19 February 2002
Volume 11 - 2002 Issue 07 (19 Feb. 2002)
Afghanistan's interim government has signed into law a new bill guaranteeing press freedom, bringing to an end years of censorship and repression of free speech under the former Taliban regime, reports the BBC. The leader of Afghanistan's interim government, Hamid Karzai, says "People can have their newspapers, people can have their radios and they can write things, they can criticise us as much as they want."
The Institute for Press and Society (Instituto Prensa y Sociedad, IPYS) has released a report calling Colombia's justice system "ineffective and impotent," following a joint investigation with Reporters Without Borders (Reporters sans frontières) into press conditions in the war-torn country during 2001. The report finds that of the 12 journalists murdered last year, at least three were linked to the victims' investigative activities. IPYS notes with concern that the possibility of investigating these crimes and bringing their perpetrators to justice continues to be remote. In the last ten years, close to 40 journalists have been killed in the course of their duties; almost none of the murders has resulted in convictions, says IPYS.
Spanish journalist José Luis Percebal, a reporter for Spanish radio station Cadena Cope, has been found stabbed to death dead in his home in Rabat, Morocco, report the Committee to Protect Journalists and the World Association of Newspapers (WAN). CPJ says the body of the long-time Morocco correspondent was discovered on 12 February. He had been stabbed in the back the day before. There was no sign of a forced entry into Percebal's home, although his mobile phone was missing, adds CPJ. Authorities have yet to establish a firm motive for the murder.
In the wake of a state of emergency declared 11 days ago by Liberian President Charles Taylor, authorities have arrested at least four journalists from the newspaper "Analyst" and ordered the publication shut down, report Reporters Without Borders (Reporters sans frontières, RSF) and the World Association of Newspapers (WAN). The journalists were arrested on 13 February in the capital, Monrovia, and are being held in the police station.
As United States President George W. Bush prepares to arrive in China for an official visit this week, Human Rights Watch (HRW) is urging him to "reject Beijing's attempts to use the fight against terrorism to justify serious human rights abuses." In a recently-released report assessing China's human rights record over the past year, HRW says Chinese authorities have been tightening restrictions on freedom of expression and the Internet. In the aftermath of 11 September 2001, China has claimed that its crackdown on "peaceful expression of so-called 'separatist' views is part of the war against terrorism," adds HRW. The organisation says Bush should urge China to allow United Nations and independent human rights monitors into Tibet and Xinjiang without restrictions.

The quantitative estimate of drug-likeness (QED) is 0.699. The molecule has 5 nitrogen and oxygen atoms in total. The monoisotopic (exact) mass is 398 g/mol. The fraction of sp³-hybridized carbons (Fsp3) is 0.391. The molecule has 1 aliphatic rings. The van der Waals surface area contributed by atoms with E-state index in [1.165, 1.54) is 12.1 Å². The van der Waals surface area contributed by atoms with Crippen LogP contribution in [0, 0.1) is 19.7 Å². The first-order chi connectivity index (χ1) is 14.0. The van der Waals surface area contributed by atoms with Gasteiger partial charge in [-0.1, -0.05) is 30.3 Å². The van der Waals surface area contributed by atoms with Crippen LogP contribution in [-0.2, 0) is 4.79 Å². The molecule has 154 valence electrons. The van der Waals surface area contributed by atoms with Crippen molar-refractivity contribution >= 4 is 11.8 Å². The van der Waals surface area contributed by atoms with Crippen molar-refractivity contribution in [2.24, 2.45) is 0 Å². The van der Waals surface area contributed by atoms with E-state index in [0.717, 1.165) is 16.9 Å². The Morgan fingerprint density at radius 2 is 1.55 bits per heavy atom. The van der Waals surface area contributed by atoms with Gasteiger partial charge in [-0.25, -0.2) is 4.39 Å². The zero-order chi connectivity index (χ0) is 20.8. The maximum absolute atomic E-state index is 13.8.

Reporters Without Borders (Reporters sans frontières, RSF) is calling on France's Justice Minister to amend the Criminal Law Procedure rules following revelations that a French judge ordered the government's anti-terrorist unit to monitor the phone conversations of six journalists as part of an investigation into the activities of a militant separatist leader in Corsica. The French daily "Le Monde" reported on 30 January that the French National Anti-Terrorist Service (DNAT) has been tapping the phones of Gamma reporter Jean-Pierre Rey, France 2 editor Michèle Fines, "Paris Match" reporter Delphine Byrka, Jean-Michel Verne of "France-Soir" and "Le Figaro" and freelance journalists Guy Benhamou and Roger Auque since 2000.
As the government of Moldova considers tabling amendments to the country's press law, 23 civil society organisations, including the Independent Journalism Center (IJC-Moldova), have signed a declaration protesting the government's "censorship of state-owned broadcaster TV Moldova and other actions which aim to "destroy the democratic mechanisms in society." Entitled "The Civil Society Says No," the declaration says the Communist government has imposed censorship on TV Moldova, transforming it into an "instrument of Communist propaganda." The organisations say this "represents a flagrant violation of the citizens' right to free expression."
Jailed Russian journalist Grigory Pasko, convicted of allegedly leaking information about the Russian navy's dumping of nuclear waste in the Sea of Japan, could be set free as early as next week if two recent rulings by the Russian Supreme Court go unchallenged, report the Committee to Protect Journalists, Index on Censorship (INDEX), Glasnost Defence Foundation (GDF) and Reporters Without Borders (Reporters sans frontières, RSF). Last week, the Supreme Court's Military Collegium struck down two decrees which the ministry of defence had used to convict Pasko last year.
In what Canadian Journalists for Free Expression (CJFE) calls a "goodwill gesture" timed to coincide with the visit of a United Nations Human Rights envoy to Burma,